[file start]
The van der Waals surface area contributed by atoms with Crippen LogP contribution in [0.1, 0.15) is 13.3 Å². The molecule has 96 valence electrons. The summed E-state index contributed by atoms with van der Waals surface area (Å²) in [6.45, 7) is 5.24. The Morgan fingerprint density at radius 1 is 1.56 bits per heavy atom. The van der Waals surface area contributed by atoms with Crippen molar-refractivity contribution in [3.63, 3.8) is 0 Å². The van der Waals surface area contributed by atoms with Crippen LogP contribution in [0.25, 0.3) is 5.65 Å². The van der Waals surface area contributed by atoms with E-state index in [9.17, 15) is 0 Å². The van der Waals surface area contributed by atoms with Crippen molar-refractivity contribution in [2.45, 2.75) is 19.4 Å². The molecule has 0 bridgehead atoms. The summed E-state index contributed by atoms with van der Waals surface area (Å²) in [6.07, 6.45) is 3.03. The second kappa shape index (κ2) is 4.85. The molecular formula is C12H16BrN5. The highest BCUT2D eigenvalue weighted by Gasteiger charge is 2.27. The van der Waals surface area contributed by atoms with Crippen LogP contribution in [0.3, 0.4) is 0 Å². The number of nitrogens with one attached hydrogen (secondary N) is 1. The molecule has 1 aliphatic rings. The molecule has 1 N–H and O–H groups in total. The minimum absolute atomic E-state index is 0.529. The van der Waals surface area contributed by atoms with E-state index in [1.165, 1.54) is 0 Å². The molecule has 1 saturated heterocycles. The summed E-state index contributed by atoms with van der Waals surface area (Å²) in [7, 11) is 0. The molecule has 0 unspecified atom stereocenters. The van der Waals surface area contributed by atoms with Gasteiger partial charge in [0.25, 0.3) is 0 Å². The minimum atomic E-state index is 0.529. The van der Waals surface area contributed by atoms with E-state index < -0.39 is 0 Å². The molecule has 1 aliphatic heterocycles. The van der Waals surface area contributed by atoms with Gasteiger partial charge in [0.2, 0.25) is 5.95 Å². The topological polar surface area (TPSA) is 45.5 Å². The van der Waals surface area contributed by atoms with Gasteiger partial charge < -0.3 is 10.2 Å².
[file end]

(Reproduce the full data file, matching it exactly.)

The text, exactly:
The van der Waals surface area contributed by atoms with Crippen LogP contribution in [0.1, 0.15) is 13.3 Å². The molecule has 96 valence electrons. The summed E-state index contributed by atoms with van der Waals surface area (Å²) in [6.45, 7) is 5.24. The Morgan fingerprint density at radius 1 is 1.56 bits per heavy atom. The van der Waals surface area contributed by atoms with Crippen molar-refractivity contribution in [3.63, 3.8) is 0 Å². The van der Waals surface area contributed by atoms with Crippen LogP contribution in [0.25, 0.3) is 5.65 Å². The van der Waals surface area contributed by atoms with E-state index in [9.17, 15) is 0 Å². The van der Waals surface area contributed by atoms with Crippen molar-refractivity contribution in [2.45, 2.75) is 19.4 Å². The molecule has 0 bridgehead atoms. The summed E-state index contributed by atoms with van der Waals surface area (Å²) in [6.07, 6.45) is 3.03. The second kappa shape index (κ2) is 4.85. The molecular formula is C12H16BrN5. The highest BCUT2D eigenvalue weighted by Gasteiger charge is 2.27. The van der Waals surface area contributed by atoms with Crippen LogP contribution in [0.3, 0.4) is 0 Å². The number of nitrogens with one attached hydrogen (secondary N) is 1. The molecule has 1 aliphatic rings. The molecule has 1 N–H and O–H groups in total. The minimum absolute atomic E-state index is 0.529. The van der Waals surface area contributed by atoms with E-state index in [1.165, 1.54) is 0 Å². The molecule has 1 saturated heterocycles. The summed E-state index contributed by atoms with van der Waals surface area (Å²) in [7, 11) is 0. The molecule has 0 unspecified atom stereocenters. The van der Waals surface area contributed by atoms with Gasteiger partial charge in [0.25, 0.3) is 0 Å². The minimum atomic E-state index is 0.529. The van der Waals surface area contributed by atoms with E-state index < -0.39 is 0 Å². The molecule has 1 aliphatic heterocycles. The van der Waals surface area contributed by atoms with Gasteiger partial charge in [0.2, 0.25) is 5.95 Å². The topological polar surface area (TPSA) is 45.5 Å². The van der Waals surface area contributed by atoms with Gasteiger partial charge < -0.3 is 10.2 Å².